A collaborative project among the four Outer Cape health depts. going by the name of “OC Wellness” has won $381,375 in American Rescue Plan Act (ARPA) funding from Barnstable County.
The new title, Eastham Health Director Hillary Greenberg-Lemos said, is a way to publicize an ongoing regional effort to help as many Outer Cape residents as possible to access “wraparound care” — a term that includes not just direct medical care but also other supports for social, physical, and behavioral health.
“We wanted a way to get people interested and reinvigorated about municipal programming, while also acknowledging that just because a program’s in Truro doesn’t mean you can’t go if you’re in Eastham,” Greenberg-Lemos said. “We want to break down that boundary.”
This is the second-largest sum awarded in a $5-million round of county grants (see story on page A7).
The most important budget item is two new direct-service providers on the Outer Cape: one registered nurse and one mental health clinician. These positions will technically report to the town of Eastham, which is the fiduciary sponsor for the project.
The four health depts. are in the process of putting together a Request For Proposals to fill the two roles; they’ll function similarly to the Community Navigator program at Outer Cape Health Services, which takes referrals from both municipal agencies and nonprofits and can meet people at their homes to help coordinate care and services.
“Hopefully, we’ll be able to eliminate an ambulance ride and provide services directly where people need them,” Greenberg-Lemos said. “We want these providers to be able to go out and meet patients where they need to be seen, whether that’s a space in the library or the community center or at their home.”
The initial proposal had requested $500,000 and included a certified nursing assistant as part of a three-person “multidisciplinary support team.” But the health depts. scaled the staffing plan down to two positions once the funding decision was announced. The contracts for those positions can be funded under the ARPA grant for up to 18 months.
The grant will also help hire a facilitator for “asset mapping” sessions, which coordinate programming and resources between the many municipal departments that play a role in the social determinants of health, including recreation, councils on aging, and libraries in all four towns.
A third bucket of funding is earmarked for additional wellness clinics — an estimated two sessions per month on the Outer Cape for 12 months, as well as $1,250 per town for free transportation to the clinics.
Greenberg-Lemos said that the four-town expansion of the popular Winter Wednesdays program, which was started by former Provincetown Health Director Morgan Clark in 2017 to combat off-season loneliness and isolation, had been an important first step toward regionalizing public health work.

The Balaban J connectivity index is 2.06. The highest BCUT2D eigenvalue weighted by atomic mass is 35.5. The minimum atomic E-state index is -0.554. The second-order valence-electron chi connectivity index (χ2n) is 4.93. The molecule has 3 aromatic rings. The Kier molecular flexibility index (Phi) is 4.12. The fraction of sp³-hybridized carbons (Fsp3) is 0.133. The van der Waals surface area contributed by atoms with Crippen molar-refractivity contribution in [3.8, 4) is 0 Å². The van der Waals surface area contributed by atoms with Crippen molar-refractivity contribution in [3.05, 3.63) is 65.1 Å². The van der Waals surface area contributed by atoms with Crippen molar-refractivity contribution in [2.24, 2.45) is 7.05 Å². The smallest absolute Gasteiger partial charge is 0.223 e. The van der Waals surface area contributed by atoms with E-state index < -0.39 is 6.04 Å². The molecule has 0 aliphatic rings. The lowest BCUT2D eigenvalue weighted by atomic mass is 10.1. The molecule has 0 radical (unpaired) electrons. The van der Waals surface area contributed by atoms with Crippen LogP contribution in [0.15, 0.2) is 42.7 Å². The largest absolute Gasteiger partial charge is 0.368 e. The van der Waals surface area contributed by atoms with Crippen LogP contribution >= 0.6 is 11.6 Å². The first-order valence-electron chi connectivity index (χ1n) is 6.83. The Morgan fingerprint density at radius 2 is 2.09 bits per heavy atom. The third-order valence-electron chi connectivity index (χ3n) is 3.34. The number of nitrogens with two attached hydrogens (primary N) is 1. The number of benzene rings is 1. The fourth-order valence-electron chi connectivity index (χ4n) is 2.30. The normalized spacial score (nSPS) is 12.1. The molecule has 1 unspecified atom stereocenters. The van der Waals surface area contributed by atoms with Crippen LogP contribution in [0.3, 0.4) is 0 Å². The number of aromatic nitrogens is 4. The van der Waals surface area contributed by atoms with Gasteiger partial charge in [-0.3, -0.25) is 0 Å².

In October 2022, the directors signed an agreement with Outer Cape Community Solutions, formalizing a partnership. OCCS is a rural health network that connects health and human service providers across the four towns. It was first funded by a federal grant and now by the state Office of Rural Health. It’s led by a steering committee of the Barnstable County Dept. of Human Services, Helping Our Women, the Lower Cape Outreach Council, NAMI Cape & Islands, and Outer Cape Health Services.
“The world of health and human services exists in the same world with these municipal departments,” said OCCS coordinator Alex Nelson. “My role is to bridge that gap and help build and strengthen relationships between these two groups.”
In a presentation on April 24, Nelson told Provincetown’s select board that, since their agreement, “things are snowballing in a beautiful and exciting way.”
“I’m really thrilled to have access to [Nelson’s] energy,” said Provincetown’s Lezli Rowell. “Our ordinary workloads in health offices are stiff.”
On the Outer Cape, health directors are responsible for business and food service licensing and inspections, sewage and waste disposal, water quality monitoring, and housing regulations, among other things. In Truro and Wellfleet, the health agent is also the conservation agent.
Nelson said she was “particularly excited” about the asset mapping component of the project, which will expand the OCCS regional coordination model from health care and human service agencies to town governments.
“For rural communities, it’s all about relationships,” Nelson said. “By having conversations among all the different people who are providing face time and services in every community across the four towns, folks will be able to see what gaps are available, and then everyone will be able to do their job a little better,” she added.
In the coming months, Nelson, the four health directors, and additional staff from the town of Eastham will be responsible for selecting the individuals or agencies to fill the two new clinical positions. Housing, which has posed a serious staff retention problem in the past few years, is not included in the proposal.